My buddy Charlie was in his ground blind, which we know as “Charlie’s Nest”, about 300 yards uphill from where the bull was located when I shot.  He had heard all the bugling which the bull and I had been doing.  He also heard my cow call when I calmed down the herd.  He knew that the herd was moving in his direction because the trail crossing the fence led directly to the meadow he was observing.  The moment I shot, a large brown colored black bear came out of the woods where the bull was standing when I shot and ran full speed up the meadow in front of Charlie and on up the hill into the dark timber at the top of the meadow.  What is strange about this scenario is that the bull was in front of the herd and crossed the fence first rather than bring up the rear of the procession which is generally the case. I believe that he did this because He knew where I was at and thought I was another bull and did not want me to steal any cows from his harem.  Other than this situation, I have never seen a herd bull leading a procession .  The big bull has always been at the rear of the procession.  Smaller bulls will be toward the front and middle of the procession, but seldom is the herd bull first, which my royal bull was.

Everything was quiet after I shot.  I walked to the spot where the bull had been standing and I saw lots of blood in the snow.  I tracked him down the hill back toward the fence and found him laying a few feet on the opposite side of the fence.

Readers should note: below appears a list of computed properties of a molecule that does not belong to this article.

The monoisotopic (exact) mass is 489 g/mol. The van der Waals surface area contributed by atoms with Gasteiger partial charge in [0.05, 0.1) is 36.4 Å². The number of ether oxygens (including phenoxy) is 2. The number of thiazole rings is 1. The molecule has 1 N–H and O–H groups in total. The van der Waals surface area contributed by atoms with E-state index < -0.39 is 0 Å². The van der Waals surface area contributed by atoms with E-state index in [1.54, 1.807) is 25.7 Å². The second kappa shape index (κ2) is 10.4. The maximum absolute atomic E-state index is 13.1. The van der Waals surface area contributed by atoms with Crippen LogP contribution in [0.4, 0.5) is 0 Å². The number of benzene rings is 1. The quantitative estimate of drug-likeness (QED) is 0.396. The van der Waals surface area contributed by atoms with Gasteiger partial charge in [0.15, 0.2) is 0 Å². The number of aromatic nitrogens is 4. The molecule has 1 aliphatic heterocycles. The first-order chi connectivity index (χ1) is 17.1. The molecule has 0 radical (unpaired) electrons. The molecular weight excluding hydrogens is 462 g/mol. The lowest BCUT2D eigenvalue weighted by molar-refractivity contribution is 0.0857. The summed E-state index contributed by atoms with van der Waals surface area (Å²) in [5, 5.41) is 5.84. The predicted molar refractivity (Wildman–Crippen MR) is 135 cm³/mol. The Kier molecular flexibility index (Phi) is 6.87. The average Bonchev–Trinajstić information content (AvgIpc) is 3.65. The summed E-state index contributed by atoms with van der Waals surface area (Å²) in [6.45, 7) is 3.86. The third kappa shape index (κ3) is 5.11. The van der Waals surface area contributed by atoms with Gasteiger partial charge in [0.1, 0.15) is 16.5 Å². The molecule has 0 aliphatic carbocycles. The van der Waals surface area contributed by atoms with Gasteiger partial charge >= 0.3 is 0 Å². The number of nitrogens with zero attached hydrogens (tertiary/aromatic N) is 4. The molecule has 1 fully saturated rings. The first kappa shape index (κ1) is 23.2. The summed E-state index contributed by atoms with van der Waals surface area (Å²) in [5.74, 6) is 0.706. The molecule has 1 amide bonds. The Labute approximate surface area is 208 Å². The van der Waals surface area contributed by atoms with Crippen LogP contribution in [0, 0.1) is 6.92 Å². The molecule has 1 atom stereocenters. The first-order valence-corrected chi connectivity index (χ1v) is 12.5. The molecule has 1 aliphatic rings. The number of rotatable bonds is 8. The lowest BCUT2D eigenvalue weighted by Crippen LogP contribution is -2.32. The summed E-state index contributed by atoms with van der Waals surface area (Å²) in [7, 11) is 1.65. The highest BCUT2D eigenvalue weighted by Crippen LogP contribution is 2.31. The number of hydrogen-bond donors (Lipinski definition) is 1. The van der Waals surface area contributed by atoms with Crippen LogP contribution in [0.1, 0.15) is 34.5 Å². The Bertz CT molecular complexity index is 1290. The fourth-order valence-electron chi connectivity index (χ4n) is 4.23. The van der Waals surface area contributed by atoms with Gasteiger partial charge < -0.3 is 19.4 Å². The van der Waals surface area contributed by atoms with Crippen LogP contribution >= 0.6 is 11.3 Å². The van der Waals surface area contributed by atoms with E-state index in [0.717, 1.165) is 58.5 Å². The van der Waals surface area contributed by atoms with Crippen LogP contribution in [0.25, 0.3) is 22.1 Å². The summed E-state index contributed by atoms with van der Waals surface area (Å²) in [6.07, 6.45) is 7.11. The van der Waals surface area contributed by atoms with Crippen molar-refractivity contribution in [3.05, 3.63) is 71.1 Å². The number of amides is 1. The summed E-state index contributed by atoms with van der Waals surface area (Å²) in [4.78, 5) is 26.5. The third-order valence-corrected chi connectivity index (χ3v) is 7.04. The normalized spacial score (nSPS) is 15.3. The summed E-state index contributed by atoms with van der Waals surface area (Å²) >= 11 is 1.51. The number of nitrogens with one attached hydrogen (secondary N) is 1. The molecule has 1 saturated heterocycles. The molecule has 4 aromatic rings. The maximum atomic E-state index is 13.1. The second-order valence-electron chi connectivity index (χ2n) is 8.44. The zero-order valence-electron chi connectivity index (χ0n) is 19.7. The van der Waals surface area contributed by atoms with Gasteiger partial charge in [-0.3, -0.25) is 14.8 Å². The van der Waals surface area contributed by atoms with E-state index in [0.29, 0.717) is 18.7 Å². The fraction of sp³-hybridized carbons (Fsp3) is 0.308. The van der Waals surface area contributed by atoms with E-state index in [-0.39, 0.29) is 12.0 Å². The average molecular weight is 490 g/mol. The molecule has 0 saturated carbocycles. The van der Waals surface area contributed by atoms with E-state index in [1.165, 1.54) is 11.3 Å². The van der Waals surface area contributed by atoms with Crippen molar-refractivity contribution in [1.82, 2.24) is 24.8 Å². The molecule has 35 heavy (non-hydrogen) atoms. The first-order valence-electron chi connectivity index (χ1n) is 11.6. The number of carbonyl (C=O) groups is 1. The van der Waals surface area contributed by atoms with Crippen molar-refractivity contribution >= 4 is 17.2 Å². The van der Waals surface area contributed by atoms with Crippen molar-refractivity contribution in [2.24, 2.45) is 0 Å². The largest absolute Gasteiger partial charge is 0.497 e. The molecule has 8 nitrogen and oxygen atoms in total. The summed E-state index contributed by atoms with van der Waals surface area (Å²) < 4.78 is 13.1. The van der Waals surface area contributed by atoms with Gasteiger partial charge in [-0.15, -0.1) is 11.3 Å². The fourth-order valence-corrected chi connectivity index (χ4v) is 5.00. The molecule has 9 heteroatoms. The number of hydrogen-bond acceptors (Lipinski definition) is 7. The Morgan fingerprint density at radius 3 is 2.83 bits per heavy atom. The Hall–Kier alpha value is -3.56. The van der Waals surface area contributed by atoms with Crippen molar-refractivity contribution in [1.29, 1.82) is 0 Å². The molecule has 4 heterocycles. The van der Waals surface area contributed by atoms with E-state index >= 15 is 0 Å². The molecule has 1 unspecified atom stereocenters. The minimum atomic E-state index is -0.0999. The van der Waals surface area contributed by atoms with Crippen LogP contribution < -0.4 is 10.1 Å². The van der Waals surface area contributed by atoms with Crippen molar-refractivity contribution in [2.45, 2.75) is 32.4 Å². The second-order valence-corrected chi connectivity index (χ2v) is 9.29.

Royal Bull Elk Clarence Scheel
Royal Bull Elk Clarence Scheel

This photo shows the dead bull as I first found him.  I probably shot him in the heart because he ran about 100 yards before he jumped the fence and died as he landed on the opposite side of the fence.

Charlie then joined me and we decided on how we would load the bull.  We went back to the cabin to get our butchering equipment and an old toboggan and headed back to pick up the bull with my pickup.  I was able to get within about 100 feet of the bull with my truck.  

After the required picture taking, we butchered the bull on the spot he died, being careful to preserve the cape since I knew I would have him shoulder mounted.  Using the toboggan, we hauled the meat to my truck.  The toboggan made it easy to haul him uphill in the snow.  By 11:00 we had the meat, cape and head  loaded in my F150 pickup.

Royal Bull Elk Clarence Scheel
Royal Bull Elk Clarence Scheel

Me with my trophy

Another view of me and my trophy

Royal Bull Elk Clarence Scheel